But remember…I’m okay with being just okay. Which means I’ve accepted my limits of what I can do, how much I can facilitate, and to what extent I can resist. When it comes to screen time, I’ve just given in, but not so much that it’s gotten out of control. Like not 100% given in, but a lot more than my pre-mom self would have ever imagined. 

Here’s the thing: if you can tell me how to keep a toddler happy and entertained, as well as a tween not bored and behaving well, all while a teenager plays hour after hour after hour of sports …I will probably still let me kids have the screen time to keep them under control. It’s just where I am in my mediocrity as a parent and person.

3. Sweatpants and Target t-shirts > Pinterest outfits

I used to spend hours – literal hours – staring at magazines, and – later – Pinterest boards, to put together stylish, yet practical outfits. My outfits always had a theme, or were appropriate for the activity. I even paired my makeup to the outing, which was also paired to the outfit, and by the way even my underpants matched perfectly with my pajamas when I went to bed.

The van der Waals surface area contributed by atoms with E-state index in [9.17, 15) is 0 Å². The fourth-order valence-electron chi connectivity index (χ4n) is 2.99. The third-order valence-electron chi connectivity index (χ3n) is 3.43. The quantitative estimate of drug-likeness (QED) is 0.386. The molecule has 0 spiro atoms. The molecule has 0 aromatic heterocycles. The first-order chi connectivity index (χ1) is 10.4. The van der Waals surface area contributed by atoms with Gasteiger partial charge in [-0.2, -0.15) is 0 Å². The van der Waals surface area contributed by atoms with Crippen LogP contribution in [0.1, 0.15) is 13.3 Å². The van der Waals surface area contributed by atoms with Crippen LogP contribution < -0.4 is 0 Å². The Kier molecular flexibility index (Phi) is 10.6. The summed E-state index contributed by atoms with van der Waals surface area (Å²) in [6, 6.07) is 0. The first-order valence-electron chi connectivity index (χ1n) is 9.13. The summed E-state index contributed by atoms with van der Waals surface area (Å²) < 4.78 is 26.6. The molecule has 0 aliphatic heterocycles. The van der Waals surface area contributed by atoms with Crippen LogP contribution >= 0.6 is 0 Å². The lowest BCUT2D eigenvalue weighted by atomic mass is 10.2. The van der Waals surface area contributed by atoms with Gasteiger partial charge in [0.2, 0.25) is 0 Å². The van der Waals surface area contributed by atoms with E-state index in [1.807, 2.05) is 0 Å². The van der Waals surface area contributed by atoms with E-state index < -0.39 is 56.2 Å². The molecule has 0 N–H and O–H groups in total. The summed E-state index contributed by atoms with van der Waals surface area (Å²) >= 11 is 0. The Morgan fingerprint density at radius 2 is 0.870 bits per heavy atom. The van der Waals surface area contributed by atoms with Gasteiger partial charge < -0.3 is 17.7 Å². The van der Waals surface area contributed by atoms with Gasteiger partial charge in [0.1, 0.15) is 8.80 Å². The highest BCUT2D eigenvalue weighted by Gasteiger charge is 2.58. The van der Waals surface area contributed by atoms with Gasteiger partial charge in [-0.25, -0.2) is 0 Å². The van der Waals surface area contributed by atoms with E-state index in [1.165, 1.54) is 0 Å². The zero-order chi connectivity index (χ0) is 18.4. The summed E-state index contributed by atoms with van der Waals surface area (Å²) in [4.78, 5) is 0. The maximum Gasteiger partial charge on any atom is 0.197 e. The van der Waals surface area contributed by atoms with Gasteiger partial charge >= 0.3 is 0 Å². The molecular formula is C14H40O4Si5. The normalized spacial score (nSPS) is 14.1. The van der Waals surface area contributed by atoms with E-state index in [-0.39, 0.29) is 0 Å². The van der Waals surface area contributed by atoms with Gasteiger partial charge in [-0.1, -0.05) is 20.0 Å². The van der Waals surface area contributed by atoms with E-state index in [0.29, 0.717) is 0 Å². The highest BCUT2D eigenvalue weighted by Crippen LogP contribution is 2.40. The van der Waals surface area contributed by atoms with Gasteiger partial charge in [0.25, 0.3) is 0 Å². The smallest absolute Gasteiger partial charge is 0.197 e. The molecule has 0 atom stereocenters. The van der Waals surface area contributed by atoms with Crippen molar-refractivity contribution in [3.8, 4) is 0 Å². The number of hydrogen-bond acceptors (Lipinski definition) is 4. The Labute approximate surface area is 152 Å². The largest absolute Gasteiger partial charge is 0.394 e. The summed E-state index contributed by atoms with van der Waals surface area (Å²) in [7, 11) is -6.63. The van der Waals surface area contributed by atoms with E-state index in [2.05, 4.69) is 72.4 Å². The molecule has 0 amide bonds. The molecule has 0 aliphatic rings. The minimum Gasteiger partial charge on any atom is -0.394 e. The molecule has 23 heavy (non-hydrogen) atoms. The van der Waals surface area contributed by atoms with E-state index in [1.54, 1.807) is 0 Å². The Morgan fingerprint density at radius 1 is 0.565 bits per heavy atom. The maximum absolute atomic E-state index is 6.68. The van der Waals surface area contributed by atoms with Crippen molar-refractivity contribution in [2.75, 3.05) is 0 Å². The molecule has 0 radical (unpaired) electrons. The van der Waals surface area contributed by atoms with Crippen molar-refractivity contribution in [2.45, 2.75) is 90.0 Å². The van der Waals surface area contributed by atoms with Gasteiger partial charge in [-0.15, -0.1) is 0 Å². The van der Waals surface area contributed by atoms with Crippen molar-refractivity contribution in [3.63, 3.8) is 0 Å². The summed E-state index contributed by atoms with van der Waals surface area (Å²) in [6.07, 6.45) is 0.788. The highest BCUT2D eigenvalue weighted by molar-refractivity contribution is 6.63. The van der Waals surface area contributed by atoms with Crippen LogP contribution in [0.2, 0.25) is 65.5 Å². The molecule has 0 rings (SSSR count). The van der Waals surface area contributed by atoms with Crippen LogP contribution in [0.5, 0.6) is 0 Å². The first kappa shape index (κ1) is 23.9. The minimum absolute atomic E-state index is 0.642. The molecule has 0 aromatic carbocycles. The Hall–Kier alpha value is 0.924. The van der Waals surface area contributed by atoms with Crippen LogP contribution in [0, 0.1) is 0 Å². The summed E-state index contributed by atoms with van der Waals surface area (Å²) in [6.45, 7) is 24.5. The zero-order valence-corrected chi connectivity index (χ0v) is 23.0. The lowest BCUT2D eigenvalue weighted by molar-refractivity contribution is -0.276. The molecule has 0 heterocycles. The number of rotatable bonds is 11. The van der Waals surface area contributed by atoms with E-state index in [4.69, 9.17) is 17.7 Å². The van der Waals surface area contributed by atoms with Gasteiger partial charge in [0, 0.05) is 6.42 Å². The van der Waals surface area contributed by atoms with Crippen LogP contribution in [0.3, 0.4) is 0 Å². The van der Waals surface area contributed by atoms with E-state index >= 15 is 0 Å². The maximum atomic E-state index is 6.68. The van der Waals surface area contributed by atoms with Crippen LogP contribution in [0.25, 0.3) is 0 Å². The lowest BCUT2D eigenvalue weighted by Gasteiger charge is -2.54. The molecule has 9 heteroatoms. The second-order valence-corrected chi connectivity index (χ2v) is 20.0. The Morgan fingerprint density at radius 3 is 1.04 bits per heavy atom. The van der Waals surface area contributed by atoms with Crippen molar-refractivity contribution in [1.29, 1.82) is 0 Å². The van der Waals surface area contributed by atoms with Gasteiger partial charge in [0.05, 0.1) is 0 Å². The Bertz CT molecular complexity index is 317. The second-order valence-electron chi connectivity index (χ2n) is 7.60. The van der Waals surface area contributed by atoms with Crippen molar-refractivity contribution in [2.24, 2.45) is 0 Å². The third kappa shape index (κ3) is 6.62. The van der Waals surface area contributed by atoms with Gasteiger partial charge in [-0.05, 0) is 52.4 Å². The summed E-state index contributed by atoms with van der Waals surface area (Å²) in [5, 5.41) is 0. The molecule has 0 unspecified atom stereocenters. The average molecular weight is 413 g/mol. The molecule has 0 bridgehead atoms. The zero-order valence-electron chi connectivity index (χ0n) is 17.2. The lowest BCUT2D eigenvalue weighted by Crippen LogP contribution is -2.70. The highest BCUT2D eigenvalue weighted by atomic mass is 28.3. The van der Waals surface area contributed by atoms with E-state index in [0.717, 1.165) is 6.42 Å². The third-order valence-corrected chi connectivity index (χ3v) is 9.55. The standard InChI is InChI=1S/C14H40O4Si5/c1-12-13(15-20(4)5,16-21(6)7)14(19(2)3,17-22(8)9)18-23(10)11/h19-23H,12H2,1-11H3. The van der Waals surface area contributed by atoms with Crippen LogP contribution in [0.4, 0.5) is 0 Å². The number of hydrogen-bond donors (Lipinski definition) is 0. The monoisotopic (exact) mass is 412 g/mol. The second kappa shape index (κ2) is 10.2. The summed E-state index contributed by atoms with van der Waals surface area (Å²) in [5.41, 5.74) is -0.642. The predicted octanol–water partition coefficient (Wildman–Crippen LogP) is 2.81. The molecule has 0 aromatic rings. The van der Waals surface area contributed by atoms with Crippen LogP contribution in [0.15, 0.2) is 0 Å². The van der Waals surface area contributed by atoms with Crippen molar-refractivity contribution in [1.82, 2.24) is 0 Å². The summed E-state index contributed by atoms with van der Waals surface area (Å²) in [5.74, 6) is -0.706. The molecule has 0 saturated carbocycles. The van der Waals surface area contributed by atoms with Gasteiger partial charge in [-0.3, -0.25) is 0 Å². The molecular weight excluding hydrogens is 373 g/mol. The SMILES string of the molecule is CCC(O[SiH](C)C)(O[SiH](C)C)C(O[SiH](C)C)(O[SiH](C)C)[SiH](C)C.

I was just so put together.

Then I turned 30 and had 3 kids, Advil and caffeine became my best friends, and all that went out the window.

Now my wardrobe can best be described as: 76 black shirts in various styles, Target brand t-shirts with food stains on them, a million and one sweaters (in spite of the fact that I live in California), a variety of yoga pants and leggings, most of which have been worn to the point that they are no longer black, but a slight off-black-ish-gray; and exactly one pair of jeans.

3/4 of my clothing is stretched out, stained, or contains some sort of a child-related rip/tear/breakage.

And, for the last couple of years, my decisions of what to wear have been largely determined by how comfortable I will be, coupled with how easy it will be to lift my shirt up so my kid can have easy access to his boobsnacks.

4. Holidays are pretty blasé now, and honestly that’s how I prefer it